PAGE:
Adaptation to Climate Change and Food Security: Micro-evidence from Malawi

This paper assesses factors governing farmers’ decision to adopt adaptation/risk-mitigating strategies and evaluates the impact of adoption on crop productivity by utilizing household level data collected in 2011 from a nationally representative sample of 7842 households (11208 plots) in Malawi. We employ a multivariate probit (MVP) technique to model simultaneous and interdependent adoption decisions and utilize instrumental variable method for the impact estimates. The MVP results suggest that the decisions to adopt each of the farm management practices are quite distinct and to a larger extent the factors driving the adoption decisions are also different which entail the unsuitability of aggregating them into one adaptation variable. We find that favourable rainfall outcome affect positively the decisions to adopt short-term inputs such as improved seed and inorganic fertilizer whereas unfavourable rainfall outcome encourages farmer to adopt planting trees, maize-legume intercropping, use of organic fertilizer and soil and water conservation measures (SWC). Land tenure security increase the likelihood that farmer adopt strategies that will capture the returns from their investments in the long run and reduces the demand for short-term inputs. Access to extension advice, social capital and collective action also affect positively the adoption decisions suggesting the importance of information and networks. The impact estimate show that adoption of farm management practices has a positive and statistically significant impact on maize productivity suggesting the positive synergies between adaptation strategies and food security.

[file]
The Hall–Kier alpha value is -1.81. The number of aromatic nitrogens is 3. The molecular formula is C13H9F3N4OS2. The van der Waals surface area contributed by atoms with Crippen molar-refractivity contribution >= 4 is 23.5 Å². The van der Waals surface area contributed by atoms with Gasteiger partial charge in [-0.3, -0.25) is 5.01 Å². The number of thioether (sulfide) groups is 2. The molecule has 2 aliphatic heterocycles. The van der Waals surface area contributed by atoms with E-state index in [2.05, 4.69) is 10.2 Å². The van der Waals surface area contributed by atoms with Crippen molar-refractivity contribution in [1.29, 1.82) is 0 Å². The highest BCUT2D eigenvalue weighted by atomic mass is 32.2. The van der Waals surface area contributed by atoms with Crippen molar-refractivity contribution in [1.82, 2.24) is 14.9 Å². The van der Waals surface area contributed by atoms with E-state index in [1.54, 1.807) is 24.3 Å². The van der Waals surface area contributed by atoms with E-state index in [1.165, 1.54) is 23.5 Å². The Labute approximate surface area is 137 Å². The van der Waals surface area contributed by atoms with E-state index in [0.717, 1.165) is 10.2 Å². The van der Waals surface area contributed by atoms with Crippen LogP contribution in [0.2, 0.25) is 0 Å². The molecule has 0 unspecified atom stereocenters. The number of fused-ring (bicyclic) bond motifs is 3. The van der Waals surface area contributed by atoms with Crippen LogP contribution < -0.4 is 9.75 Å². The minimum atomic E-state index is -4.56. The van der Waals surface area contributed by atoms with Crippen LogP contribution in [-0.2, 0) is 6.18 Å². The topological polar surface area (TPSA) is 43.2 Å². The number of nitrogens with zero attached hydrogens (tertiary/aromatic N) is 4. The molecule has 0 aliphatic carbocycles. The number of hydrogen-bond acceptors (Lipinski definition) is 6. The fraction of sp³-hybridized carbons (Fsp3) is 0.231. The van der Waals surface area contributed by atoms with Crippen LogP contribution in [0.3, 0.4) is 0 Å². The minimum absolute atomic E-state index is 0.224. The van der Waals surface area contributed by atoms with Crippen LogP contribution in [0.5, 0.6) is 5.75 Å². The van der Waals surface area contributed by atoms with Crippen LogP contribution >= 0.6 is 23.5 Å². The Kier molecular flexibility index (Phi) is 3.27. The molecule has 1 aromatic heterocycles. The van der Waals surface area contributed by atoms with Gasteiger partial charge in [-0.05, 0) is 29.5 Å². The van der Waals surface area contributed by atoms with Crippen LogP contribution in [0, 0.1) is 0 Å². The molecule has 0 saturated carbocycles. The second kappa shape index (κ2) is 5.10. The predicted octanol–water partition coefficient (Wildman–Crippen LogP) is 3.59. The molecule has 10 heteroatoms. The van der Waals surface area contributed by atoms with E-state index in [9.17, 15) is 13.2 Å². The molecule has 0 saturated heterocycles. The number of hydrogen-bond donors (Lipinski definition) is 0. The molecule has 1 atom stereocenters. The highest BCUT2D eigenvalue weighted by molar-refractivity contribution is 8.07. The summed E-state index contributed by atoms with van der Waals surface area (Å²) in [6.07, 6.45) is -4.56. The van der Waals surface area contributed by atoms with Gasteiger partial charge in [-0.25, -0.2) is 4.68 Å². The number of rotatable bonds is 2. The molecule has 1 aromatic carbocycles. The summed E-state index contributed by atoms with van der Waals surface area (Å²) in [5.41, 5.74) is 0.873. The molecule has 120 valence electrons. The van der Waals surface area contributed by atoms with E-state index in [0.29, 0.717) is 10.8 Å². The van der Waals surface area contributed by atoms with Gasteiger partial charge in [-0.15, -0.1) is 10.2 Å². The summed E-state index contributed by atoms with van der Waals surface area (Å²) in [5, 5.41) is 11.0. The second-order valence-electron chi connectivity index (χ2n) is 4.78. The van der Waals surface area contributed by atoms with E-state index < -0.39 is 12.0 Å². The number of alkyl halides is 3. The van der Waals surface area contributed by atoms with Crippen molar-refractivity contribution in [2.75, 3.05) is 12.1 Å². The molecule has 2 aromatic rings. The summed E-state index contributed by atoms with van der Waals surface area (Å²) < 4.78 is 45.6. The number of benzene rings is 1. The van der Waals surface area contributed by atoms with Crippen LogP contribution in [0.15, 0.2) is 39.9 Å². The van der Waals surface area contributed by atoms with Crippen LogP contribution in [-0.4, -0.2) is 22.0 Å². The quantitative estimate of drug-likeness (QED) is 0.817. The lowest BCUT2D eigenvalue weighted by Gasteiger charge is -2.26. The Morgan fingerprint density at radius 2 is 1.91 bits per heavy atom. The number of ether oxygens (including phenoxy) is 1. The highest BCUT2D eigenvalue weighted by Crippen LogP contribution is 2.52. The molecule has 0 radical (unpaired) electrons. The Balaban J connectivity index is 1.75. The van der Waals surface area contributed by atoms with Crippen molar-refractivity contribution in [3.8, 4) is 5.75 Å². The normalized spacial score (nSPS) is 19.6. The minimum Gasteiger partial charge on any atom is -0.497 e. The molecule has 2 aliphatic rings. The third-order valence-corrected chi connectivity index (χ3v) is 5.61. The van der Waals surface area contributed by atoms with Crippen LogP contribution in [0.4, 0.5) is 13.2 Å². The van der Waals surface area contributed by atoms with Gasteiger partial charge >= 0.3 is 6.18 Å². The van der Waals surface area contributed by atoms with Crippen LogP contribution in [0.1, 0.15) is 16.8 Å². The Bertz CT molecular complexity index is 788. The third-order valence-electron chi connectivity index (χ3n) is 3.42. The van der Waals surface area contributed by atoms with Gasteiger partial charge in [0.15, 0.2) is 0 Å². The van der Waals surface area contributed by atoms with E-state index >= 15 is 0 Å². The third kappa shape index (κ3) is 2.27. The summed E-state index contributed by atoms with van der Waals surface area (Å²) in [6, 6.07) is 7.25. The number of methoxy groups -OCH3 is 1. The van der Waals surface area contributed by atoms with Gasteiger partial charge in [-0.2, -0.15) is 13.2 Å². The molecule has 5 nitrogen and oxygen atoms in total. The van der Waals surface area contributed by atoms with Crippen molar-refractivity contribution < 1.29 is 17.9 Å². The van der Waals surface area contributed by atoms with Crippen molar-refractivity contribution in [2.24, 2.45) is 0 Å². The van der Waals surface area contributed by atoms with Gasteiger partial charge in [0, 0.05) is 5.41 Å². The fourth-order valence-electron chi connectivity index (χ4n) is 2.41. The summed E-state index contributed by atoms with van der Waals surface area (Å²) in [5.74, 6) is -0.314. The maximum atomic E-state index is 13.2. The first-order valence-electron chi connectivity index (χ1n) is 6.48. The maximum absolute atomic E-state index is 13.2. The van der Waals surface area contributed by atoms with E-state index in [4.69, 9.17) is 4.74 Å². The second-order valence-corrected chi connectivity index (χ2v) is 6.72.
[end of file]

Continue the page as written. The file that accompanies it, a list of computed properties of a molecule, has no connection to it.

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Conference Paper/ Presentation
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JEL Codes:
Q01; Q12; Q16; Q18

 Record created 2017-04-01, last modified 2018-01-22

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